A recent court ruling in Mexico didn’t get much news coverage here, but it may signal profound changes in the war on drugs.

The case was brought in Mexico City by a group called Mexico United Against Crime (MUCD) on behalf of two individuals who want to use cocaine for recreational purposes. The group’s director, Lisa María Sánchez, said: “Our objective with this and other cases has been to foster public discussion about drugs. Current drug policy is a failure in all respects."

Judge Víctor Octavio Luna agreed that the legal prohibition of cocaine violates the constitutional right to “free development of personality.”

However, he attached a range of conditions to his authorization for the plaintiffs to use cocaine:

  • Consumption is limited to 500 milligrams per day;
  • The users must not drive vehicles, operate machinery or engage in employment while under the influence of the drug;
  • They are prohibited from using cocaine in public places or in the presence of minors; and
  • They must not attempt to induce others to consume the drug.

The judge ruled that cocaine can be used for a variety of reasons including “tension relief, the intensification of perceptions, and the desire to have new personal and spiritual experiences.” His ruling is backed by a report from the National Commission Against Addictions that says that cocaine consumption doesn’t pose a “significant risk to health."

In the U.S., there have been significant steps in the same direction. Seattle, for example, is pioneering a bold approach to narcotics that writer Nicholas Kristof says “should be a model for America."

The county attorney, Dan Satterberg, has started a program called Law Enforcement Assisted Diversion (LEAD). Anyone caught with a small amount of drugs — even heroin — isn’t typically prosecuted. Instead, that person is steered toward social services to get help.

LEAD isn’t cheap. It costs about $350 per month per participant to provide case managers. But it is cheaper than jail, courts and costs associated with homelessness. Other cities are watching — 59 localities are now offering LEAD initiatives or rolling them out. Kristof’s article is “Seattle Has Figured Out How to End the War On Drugs.”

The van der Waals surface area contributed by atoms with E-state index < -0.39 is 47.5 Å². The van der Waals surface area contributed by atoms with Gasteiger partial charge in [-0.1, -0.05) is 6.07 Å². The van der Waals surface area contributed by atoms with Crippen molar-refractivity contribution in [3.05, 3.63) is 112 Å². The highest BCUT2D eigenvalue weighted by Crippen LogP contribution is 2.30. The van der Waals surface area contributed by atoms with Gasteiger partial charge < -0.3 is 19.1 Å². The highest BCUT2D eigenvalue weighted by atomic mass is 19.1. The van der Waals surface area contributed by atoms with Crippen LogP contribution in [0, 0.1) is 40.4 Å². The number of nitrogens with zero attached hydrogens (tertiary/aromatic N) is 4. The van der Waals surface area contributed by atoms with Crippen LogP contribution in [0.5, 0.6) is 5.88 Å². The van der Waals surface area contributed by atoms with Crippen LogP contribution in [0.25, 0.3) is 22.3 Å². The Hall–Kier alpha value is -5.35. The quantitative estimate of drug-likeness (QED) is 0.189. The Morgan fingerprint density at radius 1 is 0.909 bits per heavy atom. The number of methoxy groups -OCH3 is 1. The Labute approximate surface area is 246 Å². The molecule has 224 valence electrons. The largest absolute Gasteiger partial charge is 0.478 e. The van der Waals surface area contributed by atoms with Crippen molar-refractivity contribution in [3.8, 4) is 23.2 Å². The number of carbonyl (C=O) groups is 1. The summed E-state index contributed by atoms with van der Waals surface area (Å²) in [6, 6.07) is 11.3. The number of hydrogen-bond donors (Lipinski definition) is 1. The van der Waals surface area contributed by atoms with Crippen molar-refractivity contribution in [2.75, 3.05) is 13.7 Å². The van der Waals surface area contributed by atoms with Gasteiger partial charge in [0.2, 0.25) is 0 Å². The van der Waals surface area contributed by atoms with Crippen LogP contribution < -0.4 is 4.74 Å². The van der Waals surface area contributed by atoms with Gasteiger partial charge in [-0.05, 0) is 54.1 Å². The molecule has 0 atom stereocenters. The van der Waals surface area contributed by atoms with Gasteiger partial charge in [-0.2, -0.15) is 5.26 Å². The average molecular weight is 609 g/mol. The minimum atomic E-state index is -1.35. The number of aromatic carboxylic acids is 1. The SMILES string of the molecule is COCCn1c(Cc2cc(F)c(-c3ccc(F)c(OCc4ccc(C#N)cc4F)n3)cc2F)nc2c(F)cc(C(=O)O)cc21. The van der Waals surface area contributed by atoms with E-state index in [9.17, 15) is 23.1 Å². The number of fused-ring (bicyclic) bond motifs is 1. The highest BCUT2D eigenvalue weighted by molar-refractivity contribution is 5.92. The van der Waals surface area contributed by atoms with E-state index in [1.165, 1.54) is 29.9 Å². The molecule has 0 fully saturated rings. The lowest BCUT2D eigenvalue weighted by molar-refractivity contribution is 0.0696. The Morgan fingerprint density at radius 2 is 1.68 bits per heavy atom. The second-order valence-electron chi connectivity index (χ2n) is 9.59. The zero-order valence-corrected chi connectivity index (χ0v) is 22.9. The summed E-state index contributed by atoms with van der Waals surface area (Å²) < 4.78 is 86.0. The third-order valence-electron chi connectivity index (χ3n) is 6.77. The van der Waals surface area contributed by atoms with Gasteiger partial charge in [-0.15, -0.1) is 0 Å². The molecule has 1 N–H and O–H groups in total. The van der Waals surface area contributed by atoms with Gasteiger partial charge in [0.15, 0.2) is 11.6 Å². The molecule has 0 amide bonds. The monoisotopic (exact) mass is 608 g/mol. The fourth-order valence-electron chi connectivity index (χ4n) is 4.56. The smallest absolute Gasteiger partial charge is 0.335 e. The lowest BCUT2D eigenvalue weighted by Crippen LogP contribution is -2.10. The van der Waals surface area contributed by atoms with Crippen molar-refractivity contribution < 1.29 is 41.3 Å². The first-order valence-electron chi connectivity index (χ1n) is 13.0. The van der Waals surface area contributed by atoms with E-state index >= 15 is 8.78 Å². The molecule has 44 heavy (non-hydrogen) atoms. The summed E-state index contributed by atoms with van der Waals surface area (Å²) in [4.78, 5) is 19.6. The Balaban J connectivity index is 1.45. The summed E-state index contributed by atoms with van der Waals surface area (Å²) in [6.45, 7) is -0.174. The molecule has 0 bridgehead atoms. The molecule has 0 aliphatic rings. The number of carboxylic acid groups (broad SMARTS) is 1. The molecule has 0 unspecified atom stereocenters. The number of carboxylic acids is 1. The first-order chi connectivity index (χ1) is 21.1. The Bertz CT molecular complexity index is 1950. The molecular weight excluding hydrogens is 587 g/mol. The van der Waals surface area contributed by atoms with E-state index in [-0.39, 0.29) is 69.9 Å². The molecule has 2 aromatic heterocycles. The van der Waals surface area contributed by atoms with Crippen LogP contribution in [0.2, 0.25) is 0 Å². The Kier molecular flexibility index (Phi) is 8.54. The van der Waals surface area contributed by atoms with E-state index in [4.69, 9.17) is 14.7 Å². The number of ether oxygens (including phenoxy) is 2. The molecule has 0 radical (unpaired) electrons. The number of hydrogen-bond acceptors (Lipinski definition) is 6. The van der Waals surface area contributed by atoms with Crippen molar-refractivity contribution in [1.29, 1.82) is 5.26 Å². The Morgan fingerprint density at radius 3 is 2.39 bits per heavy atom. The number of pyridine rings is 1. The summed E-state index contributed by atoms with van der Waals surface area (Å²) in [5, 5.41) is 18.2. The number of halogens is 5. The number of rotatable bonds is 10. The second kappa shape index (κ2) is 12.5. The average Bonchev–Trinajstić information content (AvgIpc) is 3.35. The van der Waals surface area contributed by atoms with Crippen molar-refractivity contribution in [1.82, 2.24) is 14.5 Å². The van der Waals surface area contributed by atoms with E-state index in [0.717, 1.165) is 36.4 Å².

In Oregon last month, Gov. Kate Brown signed a bill into law that downgrades first-time simple drug possession offenses from felonies to misdemeanors. The law applies to people found with cocaine or methamphetamine under 2 grams; heroin under 1 gram; oxycodone under 40 pills; ecstasy under 1 gram or under five pills; and LSD under 40 units.

Portugal went even further back in 2001 by decriminalizing possession of all drugs and treating possession as a health issue, not a crime. Drug use did not go up, and overdose deaths went way down. Drug mortality rates in the U.S. are now about 50 times higher than in Portugal.

In fact, the Global Commission on Drug Policy states that “to criminalize people who use drugs is ineffective and harmful.”

As Kristof puts it, the war on drugs “has cost the economy trillions, ruined tens of millions of lives, ruptured the family structure, exacerbated racial inequities — yet we still have a fatal overdose every seven minutes in the United States.”

The ACLU reports that “on any given day, at least 137,000 men and women are behind bars in the United States for drug possession.”

Drug decriminalization has been endorsed by the United Nations, World Health Organization, American Public Health Association, ACLU and NAACP. Let’s talk about it.

James H. Manahan is a Harvard Law School graduate and was named one of Minnesota’s Top Ten Attorneys. He now handles family law, wills and probate in the Lake County area, and does mediation everywhere. He writes a regular column on legal issues for the News-Chronicle. He can be reached at jamesmanahan36@gmail.com or jamesmanahan.com.